“With our Lease-by-Hour product, the equipment that is being used much more this year will probably need to be swapped out earlier than planned and our product allows customers to do that. It addresses the increasingly unknown factors of ‘what am I going to do today and what are the risks of buying a new piece of equipment’ that many companies can relate to.”
Example 3: How do I care for more patients when I can’t predict how many will come through my doors?
Lee Thompson, DLL head of pay-per-use solutions, Europe and Australasia, said: “We provide funding to public hospitals for medical equipment that uses consumables, for example, surgical tools that use consumable attachments.
“In some countries, public hospitals have difficulty receiving approval to purchase medical equipment unless they can accurately forecast how many procedures they will perform with the equipment. To address this, we developed a new pay-per-use model that bundles consumables and equipment together.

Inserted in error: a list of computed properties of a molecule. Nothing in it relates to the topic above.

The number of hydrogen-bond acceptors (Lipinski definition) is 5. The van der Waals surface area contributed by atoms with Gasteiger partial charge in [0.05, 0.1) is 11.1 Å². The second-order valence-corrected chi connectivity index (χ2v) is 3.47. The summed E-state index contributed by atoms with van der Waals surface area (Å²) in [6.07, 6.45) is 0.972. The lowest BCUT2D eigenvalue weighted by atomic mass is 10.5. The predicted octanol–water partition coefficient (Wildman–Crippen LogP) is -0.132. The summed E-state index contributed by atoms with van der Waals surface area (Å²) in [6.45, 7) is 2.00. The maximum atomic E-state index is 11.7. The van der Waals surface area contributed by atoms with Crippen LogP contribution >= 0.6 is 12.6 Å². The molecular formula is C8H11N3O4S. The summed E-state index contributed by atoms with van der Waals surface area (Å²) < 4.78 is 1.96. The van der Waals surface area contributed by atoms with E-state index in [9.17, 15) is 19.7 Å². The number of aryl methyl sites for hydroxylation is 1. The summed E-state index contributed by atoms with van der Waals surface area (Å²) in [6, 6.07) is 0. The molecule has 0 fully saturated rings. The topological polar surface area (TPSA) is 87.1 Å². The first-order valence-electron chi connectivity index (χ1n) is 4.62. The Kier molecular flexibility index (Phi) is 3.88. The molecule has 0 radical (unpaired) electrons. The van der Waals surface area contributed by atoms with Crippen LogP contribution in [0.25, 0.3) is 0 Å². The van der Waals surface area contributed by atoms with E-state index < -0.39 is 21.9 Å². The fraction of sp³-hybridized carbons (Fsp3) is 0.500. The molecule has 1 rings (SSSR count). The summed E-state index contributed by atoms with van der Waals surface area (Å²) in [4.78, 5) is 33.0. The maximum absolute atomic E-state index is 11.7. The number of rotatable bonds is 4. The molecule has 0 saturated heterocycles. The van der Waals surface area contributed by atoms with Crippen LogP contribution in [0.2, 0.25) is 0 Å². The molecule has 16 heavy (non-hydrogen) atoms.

“Rather than pay fixed monthly rentals for the equipment, the hospital instead pays as and when it buys the consumables for use in its surgical procedures. It better fits the realities of today’s public hospitals by aligning the hospital’s payments more closely with the actual usage of the equipment.”
We believe these sorts of schemes will become increasingly relevant to help public and private healthcare systems in various countries relieve the strain they face under difficult funding models.
This is particularly acute for those public organizations that are coming under ever increasing pressure to justify their budget requests based on forecasted patient throughput. In effect, having to reconcile today’s cost with tomorrow’s need.
From flexible solutions for asset sharing to revenue matched service models for clinical outcomes, DLL is working with care providers and vendors to drive successful, sustainable outcomes.